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EMPIRE AND THE HAJJ: PILGRIMS, PLAGUES, AND PAN-ISLAM UNDER BRITISH SURVEILLANCE, 1865–1908

  • Michael Christopher Low

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From the mid-19th to the early 20th centuries, the forces unleashed by the age of European imperialism and its rapid encroachment on dār al-Islām increasingly brought the hajj under the scrutiny and regulation of non-Muslim powers. The driving force behind these dramatic changes in administration of the hajj was the expansion of the British Empire. As Britain's power in the Indian subcontinent grew, so too did its maritime supremacy throughout the Indian Ocean basin. Looking to secure its access to India, ward off its European competitors, and expand its commercial interests in southwestern Arabia, the Red Sea, and the Gulf of Aden, Britain's role in the region was intensified by the transit opportunities that emerged with the development of regular steamship routes between the Mediterranean and India from the 1830s to the 1860s and the eventual opening of the Suez Canal in 1869. With the exponential growth of maritime traffic that accompanied these technological advances came a similarly dramatic rise in the oceangoing pilgrim traffic from and through British India. Owing to this expansion in the number of seaborne pilgrims, the hajj soon came to be recognized as the primary conduit for the globalization of epidemic diseases, such as cholera and plague.

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Copyright

Corresponding author

Michael Christopher Low is Visiting Instructor in the Department of History, Georgia State University, Atlanta, Ga.; e-mail: hismcl@langate.gsu.edu

References

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NOTES

Author's Note: I extend special thanks to Engseng Ho, John Iskander, Stephen Rapp, and Donald Reid, whose encouragement and critical comments were indispensable. I also thank the American Institute for Yemeni Studies for their generous support of both this project and my Arabic-language training.

1 William, Roff, “Sanitation and Security: The Imperial Powers and the Nineteenth Century Hajj,” Arabian Studies VI (1982): 143.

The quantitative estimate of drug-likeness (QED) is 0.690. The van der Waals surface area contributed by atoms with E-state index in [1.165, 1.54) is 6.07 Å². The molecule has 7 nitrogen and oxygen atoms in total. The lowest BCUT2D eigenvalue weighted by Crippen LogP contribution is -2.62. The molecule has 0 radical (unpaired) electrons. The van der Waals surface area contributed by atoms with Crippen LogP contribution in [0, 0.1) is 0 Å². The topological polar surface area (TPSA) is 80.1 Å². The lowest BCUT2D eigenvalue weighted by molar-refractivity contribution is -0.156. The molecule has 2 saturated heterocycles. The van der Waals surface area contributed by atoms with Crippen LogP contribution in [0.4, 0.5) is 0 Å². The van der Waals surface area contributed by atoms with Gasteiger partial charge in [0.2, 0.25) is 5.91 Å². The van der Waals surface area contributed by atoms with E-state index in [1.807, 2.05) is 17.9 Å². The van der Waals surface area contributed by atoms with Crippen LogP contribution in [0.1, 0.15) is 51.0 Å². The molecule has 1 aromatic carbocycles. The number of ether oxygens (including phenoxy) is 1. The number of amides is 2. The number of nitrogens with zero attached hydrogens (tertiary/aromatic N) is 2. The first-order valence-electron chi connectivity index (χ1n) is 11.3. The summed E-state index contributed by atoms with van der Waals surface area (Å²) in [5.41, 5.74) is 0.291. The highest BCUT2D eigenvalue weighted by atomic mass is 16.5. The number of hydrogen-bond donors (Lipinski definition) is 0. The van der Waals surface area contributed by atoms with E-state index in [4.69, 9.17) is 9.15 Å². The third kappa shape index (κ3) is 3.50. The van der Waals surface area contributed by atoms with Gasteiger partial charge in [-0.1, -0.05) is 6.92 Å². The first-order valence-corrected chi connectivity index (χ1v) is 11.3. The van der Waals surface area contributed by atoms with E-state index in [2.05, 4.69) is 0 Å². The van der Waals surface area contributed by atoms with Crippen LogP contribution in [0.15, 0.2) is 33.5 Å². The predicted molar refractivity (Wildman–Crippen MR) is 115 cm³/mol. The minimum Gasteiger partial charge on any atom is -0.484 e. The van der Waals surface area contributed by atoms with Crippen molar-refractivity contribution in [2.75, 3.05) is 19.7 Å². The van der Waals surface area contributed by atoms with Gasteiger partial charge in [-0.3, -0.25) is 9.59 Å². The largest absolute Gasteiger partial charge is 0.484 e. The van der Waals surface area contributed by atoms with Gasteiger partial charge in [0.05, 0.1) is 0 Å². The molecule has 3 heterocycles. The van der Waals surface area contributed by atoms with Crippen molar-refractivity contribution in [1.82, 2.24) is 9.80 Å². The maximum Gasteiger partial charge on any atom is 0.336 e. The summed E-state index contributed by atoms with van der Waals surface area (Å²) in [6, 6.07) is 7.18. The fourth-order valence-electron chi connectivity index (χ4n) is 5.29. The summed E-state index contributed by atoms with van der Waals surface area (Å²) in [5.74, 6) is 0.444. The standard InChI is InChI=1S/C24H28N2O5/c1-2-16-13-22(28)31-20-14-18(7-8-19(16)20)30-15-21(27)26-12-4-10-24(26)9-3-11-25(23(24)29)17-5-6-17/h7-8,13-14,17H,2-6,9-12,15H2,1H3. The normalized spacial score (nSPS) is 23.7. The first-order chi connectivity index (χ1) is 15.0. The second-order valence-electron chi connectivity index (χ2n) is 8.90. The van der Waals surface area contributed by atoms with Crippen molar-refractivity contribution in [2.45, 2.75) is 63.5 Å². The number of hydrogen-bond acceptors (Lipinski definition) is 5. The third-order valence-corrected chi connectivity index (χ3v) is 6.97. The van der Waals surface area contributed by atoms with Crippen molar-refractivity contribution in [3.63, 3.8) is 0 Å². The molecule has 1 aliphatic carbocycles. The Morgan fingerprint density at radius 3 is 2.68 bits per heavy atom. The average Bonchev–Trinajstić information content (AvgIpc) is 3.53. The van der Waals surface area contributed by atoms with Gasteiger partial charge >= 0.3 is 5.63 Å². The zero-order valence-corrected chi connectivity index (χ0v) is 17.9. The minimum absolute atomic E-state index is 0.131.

2 David, Arnold, Colonizing the Body: State Medicine and Epidemic Disease in Nineteenth-Century India (Berkeley, Calif.: University of California Press, 1993), 186–89.

3 Foreign Office (hereafter F. O.) 78/4094 “British efforts to improve travel conditions for pilgrims; appointment of travel agent; problem of indigent pilgrims,” October 1884–February 1887; Alan de L. Rush, ed., Records of the Hajj: A Documentary History of the Pilgrimage to Mecca, vol. 3 (London: Archive Editions, 1993), 593–626; F. O. 78/4328, “Mémoire adressé au Conseil Supérieur de Constantinople sur la proportion sans cesse croissante des indigents parmi les pélerins Musulmans sui se rendent a la Mecque et sur les inconvénients sérieux qui en resultant” (Constantinople, 1890); F. O. 78/4328, “Translation: Circular addressed to Mudirs and Governors,” Riaz Pasha, Minister of the Interior, Khedival Government of Egypt, 20 January 1890.

4 Firmin, Duguet, Le pélerinage de la Mecque au point de vue religieuse, social et sanitaire (Paris: Reider, 1932), 126–28; Peters, F. E., The Hajj: The Muslim Pilgrimage to Mecca and the Holy Places (Princeton, N.J.: Princeton University Press, 1994), 301302.

5 Proust, A. A., Essai sur l’hygiéne . . . Avec une carte indiquement la marche des épidémies de cholera par les routes de terre et la voie maritime (Paris, 1873), 45, quoted in Roff, “Sanitation and Security,” 146.

6 Hunter, W. W., Orissa, 2 vols. (London: Smith, Elder and Co., 1872), 1:145–67, quoted in Arnold, Colonizing the Body, 189.